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How Bonds Work in Criminal Cases

Bonds are payments that people make to courts so that they can be temporarily released from jail while they are awaiting a trial on criminal charges. Bonds can be cash bonds, which means that the defendant pays the entire amount of the bond set by the judge in cash. More commonly, bonds are surety bonds, which means that a person other than the defendant accepts responsibility for ensuring that the defendant returns to court dates as scheduled, such as a bail bond agency.

The purpose of a bond is to make sure that defendants show up in court to answer the criminal charges of which they are accused. The amount of the bond differs substantially based on the severity of the criminal offense and the criminal history of the defendant. Furthermore, in setting bail amounts, the court must take into account the ability of the defendant to pay the bond, the future safety of the defendant, and the community if he or she is released on bond and whether the bond is high enough that defendant will comply with it. Judges may not, however, use an extremely high bond amount as a form of punishment for defendants who have not been convicted of a crime.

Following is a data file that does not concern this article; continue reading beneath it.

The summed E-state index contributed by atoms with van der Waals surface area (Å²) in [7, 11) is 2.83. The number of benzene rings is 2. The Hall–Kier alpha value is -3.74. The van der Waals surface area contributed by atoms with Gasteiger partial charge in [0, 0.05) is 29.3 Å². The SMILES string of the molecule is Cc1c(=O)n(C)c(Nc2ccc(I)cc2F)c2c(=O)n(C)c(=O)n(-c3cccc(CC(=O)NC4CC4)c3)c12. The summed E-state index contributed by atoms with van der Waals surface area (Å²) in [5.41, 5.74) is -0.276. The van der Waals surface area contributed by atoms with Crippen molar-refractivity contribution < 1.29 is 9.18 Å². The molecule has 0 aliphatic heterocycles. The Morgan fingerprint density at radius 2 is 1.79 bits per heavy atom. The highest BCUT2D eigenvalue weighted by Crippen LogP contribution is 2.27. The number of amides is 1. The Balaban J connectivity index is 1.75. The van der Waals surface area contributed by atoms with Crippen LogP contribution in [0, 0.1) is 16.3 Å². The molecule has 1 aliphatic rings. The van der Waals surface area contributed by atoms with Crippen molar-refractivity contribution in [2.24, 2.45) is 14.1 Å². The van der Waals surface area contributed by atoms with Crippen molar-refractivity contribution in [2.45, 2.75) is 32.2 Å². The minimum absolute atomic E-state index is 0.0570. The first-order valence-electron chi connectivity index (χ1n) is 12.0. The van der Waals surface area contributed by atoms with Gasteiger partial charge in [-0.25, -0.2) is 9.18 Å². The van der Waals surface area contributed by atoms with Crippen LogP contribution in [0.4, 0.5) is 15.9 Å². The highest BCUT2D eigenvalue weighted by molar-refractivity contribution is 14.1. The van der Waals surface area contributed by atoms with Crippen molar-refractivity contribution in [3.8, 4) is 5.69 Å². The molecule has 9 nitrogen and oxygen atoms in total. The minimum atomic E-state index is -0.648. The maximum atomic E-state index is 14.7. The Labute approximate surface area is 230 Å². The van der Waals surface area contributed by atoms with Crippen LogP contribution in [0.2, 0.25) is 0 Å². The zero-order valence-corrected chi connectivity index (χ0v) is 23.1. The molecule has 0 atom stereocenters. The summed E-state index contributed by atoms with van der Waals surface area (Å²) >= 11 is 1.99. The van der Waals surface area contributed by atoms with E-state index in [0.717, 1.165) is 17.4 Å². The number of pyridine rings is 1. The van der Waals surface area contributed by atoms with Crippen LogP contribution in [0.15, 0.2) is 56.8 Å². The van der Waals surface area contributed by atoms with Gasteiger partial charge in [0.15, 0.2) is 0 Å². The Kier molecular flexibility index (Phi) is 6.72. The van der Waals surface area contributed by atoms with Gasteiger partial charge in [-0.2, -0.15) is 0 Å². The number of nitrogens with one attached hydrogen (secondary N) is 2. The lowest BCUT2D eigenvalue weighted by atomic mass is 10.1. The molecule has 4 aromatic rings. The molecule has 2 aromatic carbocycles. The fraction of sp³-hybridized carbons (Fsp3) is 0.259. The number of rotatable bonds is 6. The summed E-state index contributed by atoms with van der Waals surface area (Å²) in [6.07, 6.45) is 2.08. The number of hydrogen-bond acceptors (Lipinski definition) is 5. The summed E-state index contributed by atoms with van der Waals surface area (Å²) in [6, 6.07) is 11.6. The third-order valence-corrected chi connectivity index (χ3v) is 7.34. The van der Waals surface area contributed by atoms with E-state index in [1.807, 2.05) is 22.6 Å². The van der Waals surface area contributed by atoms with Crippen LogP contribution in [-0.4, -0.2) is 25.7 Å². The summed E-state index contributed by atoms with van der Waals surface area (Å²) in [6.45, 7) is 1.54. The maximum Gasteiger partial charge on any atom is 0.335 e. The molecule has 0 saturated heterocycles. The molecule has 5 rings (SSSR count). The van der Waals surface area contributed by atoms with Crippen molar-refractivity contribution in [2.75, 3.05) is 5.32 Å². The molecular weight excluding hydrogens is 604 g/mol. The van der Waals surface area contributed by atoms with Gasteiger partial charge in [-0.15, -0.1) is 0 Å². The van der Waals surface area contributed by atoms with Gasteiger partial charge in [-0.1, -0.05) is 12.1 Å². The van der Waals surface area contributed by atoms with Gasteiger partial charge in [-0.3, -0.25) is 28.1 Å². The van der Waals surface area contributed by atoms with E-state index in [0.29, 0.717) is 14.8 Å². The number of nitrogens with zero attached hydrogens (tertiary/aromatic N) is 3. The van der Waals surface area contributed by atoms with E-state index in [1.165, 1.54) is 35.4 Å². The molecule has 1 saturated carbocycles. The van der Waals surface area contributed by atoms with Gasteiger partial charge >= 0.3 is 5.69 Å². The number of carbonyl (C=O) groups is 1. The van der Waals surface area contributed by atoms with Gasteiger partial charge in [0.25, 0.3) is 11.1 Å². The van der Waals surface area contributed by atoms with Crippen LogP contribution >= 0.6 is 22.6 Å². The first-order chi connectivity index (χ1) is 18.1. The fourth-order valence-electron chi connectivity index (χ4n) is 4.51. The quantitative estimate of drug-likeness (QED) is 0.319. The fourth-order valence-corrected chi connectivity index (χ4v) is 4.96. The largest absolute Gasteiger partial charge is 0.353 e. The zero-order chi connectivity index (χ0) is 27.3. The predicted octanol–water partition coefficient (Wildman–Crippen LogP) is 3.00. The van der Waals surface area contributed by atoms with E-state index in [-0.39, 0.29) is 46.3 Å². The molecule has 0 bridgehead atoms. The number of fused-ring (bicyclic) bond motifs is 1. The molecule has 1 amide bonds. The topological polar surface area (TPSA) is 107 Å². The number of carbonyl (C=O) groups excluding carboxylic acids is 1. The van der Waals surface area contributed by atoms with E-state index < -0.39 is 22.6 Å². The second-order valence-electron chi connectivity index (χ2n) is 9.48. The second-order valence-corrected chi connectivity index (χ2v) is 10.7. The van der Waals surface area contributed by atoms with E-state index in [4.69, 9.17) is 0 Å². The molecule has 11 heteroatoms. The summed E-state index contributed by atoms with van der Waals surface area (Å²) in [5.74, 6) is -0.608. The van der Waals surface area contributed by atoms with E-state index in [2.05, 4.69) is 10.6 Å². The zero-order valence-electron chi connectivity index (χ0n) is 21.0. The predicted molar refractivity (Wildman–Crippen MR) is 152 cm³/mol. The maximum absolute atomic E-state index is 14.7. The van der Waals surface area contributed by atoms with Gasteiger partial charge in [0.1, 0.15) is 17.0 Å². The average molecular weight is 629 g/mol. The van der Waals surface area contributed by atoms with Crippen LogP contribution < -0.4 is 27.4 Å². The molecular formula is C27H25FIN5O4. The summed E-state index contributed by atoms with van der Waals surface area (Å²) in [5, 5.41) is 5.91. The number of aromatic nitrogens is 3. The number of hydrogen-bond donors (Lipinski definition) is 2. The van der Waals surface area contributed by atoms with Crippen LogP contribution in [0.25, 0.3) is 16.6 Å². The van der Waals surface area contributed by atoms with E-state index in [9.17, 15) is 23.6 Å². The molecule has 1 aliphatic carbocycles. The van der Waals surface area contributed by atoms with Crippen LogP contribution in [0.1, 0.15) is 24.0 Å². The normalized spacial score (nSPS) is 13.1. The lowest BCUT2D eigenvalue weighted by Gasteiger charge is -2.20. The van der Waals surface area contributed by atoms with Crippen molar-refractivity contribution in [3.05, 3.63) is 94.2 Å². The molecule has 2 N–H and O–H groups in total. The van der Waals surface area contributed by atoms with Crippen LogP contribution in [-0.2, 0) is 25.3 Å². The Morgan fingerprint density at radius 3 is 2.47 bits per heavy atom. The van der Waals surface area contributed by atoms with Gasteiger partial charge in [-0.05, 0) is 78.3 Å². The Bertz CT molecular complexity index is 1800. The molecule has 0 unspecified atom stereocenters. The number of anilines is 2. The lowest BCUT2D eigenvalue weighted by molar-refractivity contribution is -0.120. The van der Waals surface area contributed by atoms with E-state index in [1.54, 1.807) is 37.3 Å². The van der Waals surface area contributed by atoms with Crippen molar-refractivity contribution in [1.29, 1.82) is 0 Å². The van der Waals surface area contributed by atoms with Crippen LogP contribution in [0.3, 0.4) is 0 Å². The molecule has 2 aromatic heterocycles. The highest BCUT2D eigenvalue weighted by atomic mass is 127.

How Bonds Work in Criminal Cases

If the defendant later fails to appear in court as scheduled for his or her criminal case, then the court will order the bond forfeited. In the case of a surety bond, bail bond agents are responsible for payment of the bond, which gives them a huge motivation to ensure that the defendant appears in court as ordered.

Once the criminal case is over, the court will refund any cash bond posted by the defendant that is left over after the payment of any costs or fees. In the case of a surety bond, there is no refund to the defendant.

In recent years, fights have continued over the need to reform the state’s bail practices. Late last year, a federal judge approved a massive settlement in a lawsuit about bail reform. Incarcerated defendants with misdemeanor charges filed the lawsuit against Harris County for keeping them in jail when they could not afford to pay their bail. The settlement largely eliminates the use of cash bail for low-level criminal offenses.

At Peek & Toland, we care about helping you through your criminal proceedings. We will focus our efforts on advocating on your behalf and representing your interests throughout your case. Our knowledgeable criminal defense lawyers know the best strategies for defending you and working toward your desired objective. Allow us to handle your criminal case by sitting down with us today and discussing your situation.

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